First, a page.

In this edition of Dad Grades, we take a long, hard look at one of cinema’s worst dads: Peter McCallister from the 1991 holiday classic Home Alone, portrayed by the late, great John Herd.
Home Alone is a harrowing tale about the far-reaching consequences of unauthoritative parenting, paint can physics, and pre-TSA- checkpoint air travel. In the movie, 8-year- old Kevin McCallister must thwart two bumbling thieves after he is mistakenly left behind in the suburbs of Chicago while his family vacations in Paris.
Any dad seeking to empathize with the patriarch of the McCallister family must do so with a necessary suspension of disbelief.
“Well, there’s no way I’d accidentally leave my child home alone.”
Look, I think we can all agree the whole foolishly abandoning your kid in one of America’s most intrinsically violent major cities thing is, by every conceivable metric, a lasting blemish on your parenting record. But no. I’m not talking about that.
If you’re looking to explore Peter’s inadequacies as a father, look no further than the first act.
First, a burglar enters the McCallister domicile, unnoticed, disguised quite skillfully as a police officer. The McCallister kids ignore the cop lingering in their foyer in lieu of more important matters at hand, like misplaced sunblock, displaying a complete and utter lack of respect for authority.
He gets nothing. Not a “hello.” Not a “may I help you?” Not even a “the 4th amendment clearly states you cannot legally enter this house without a signed search warrant.” Peter McCallister has what seems to be a bafflingly lenient open-door policy. Strike one for Peter.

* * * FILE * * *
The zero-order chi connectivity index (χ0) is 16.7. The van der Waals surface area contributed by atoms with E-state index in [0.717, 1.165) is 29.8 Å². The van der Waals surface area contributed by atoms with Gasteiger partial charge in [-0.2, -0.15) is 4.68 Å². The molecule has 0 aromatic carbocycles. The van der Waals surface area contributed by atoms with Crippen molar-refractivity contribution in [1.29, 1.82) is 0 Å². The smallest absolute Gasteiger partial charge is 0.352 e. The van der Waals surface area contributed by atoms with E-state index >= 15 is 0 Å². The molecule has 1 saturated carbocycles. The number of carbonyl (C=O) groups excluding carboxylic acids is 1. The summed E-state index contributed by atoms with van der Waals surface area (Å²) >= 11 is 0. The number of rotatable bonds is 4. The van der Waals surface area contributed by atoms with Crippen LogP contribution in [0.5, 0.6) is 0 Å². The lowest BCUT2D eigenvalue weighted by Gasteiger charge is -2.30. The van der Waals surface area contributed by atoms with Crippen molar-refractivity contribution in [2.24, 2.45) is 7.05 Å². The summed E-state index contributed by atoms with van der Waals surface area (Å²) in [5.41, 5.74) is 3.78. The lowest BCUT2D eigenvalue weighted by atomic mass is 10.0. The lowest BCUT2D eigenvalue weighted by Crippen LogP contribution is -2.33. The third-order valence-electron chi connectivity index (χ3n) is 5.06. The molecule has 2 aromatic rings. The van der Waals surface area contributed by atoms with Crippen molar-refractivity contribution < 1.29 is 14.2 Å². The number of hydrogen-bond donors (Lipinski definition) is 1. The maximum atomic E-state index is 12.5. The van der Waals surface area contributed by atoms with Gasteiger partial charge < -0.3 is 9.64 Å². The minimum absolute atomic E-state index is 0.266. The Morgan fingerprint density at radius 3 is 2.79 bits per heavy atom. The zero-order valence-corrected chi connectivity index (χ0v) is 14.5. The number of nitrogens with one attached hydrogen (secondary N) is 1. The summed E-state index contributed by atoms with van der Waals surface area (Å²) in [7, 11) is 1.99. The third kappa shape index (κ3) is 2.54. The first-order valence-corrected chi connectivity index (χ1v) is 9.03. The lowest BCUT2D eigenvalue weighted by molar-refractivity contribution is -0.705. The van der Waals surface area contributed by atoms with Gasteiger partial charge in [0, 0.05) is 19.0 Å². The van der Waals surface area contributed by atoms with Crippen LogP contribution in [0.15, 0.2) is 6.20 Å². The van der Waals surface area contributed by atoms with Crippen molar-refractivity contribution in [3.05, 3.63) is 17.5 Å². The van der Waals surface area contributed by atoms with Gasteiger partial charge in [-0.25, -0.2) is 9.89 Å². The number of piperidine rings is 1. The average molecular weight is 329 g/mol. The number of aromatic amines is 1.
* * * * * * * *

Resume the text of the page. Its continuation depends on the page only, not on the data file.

Eventually, the pizza guy shows up. Now Peter has two strange men idling in his foyer while his children run about unsupervised.
At last, Peter comes downstairs. Ignoring the pizza delivery guy, he chats briefly with the cop, assuring him their automatic light timers will deter any foreseeable holiday burglaries. Spoiler alert: they don’t.
Buzz, Peter’s oldest son, enters. “C’mon dad,” he says. “Let’s eat.”
And just like that, he leaves. There is an officer of the law in his foyer. There is a delivery gu who has yet to receive payment of $122.50 in his foyer. But pizza, I guess. Strike two.
Next, Kevin finds out his family has already eaten all the plain cheese pizza. Instead of simply picking olives off of a less than ideal slice, he viciously attacks his brother Buzz, tackling him into a bunch of red Solo cups filled with… milk.
That’s right. Milk. I’d be hard-pressed to come up with a drink less complementary to pizza than milk. Seriously? Milk? One possibility is that the film’s screenwriter, the legendary John Hughes, has never in his life actually eaten pizza. As a notoriously proud Chicagoan, this is highly improbable.
It’s far more likely that this bewildering drink preference among the McCallisters is somehow Peter’s fault. “Hop in the van, kids,” I imagine him saying. “We’re all going downtown for some Chicago deep dish and a nice, savory round of milk.” Absolutely revolting. Strike three, Pete.
The Good: Peter and his children share very little screentime together. But even though he does unforgivable things, like serving milk with pizza, he does show genuine concern once it becomes clear that Kevin has been left behind. For that, I applaud him.
The Bad: No, seriously. Milk? That’s a slippery slope, pal. First your kids are drinking milk with pizza and then, before you know it, they’re ordering coffee with a cheeseburger. Wasn’t Fuller, the bedwetter, drinking Pepsi? Just give everyone Pepsi, dude. Milk. Jesus Christ. You’ve got to be kidding me. Milk.
The Verdict: Peter McCallister is a textbook example of bad parenting. Need more proof? Revisit the final scene where the whole family comes home to Kevin. Peter asks Kevin what he did while they were gone. Kevin responds, “Just hung around.” The family shares a hearty chuckle and then everybody just… leaves. Peter just walks away from his almost definitely traumatized 8-year- old. Just ends the conversation and walks away like he’s a cop or something.
Peter McCallister’s Final Dad Grade: D-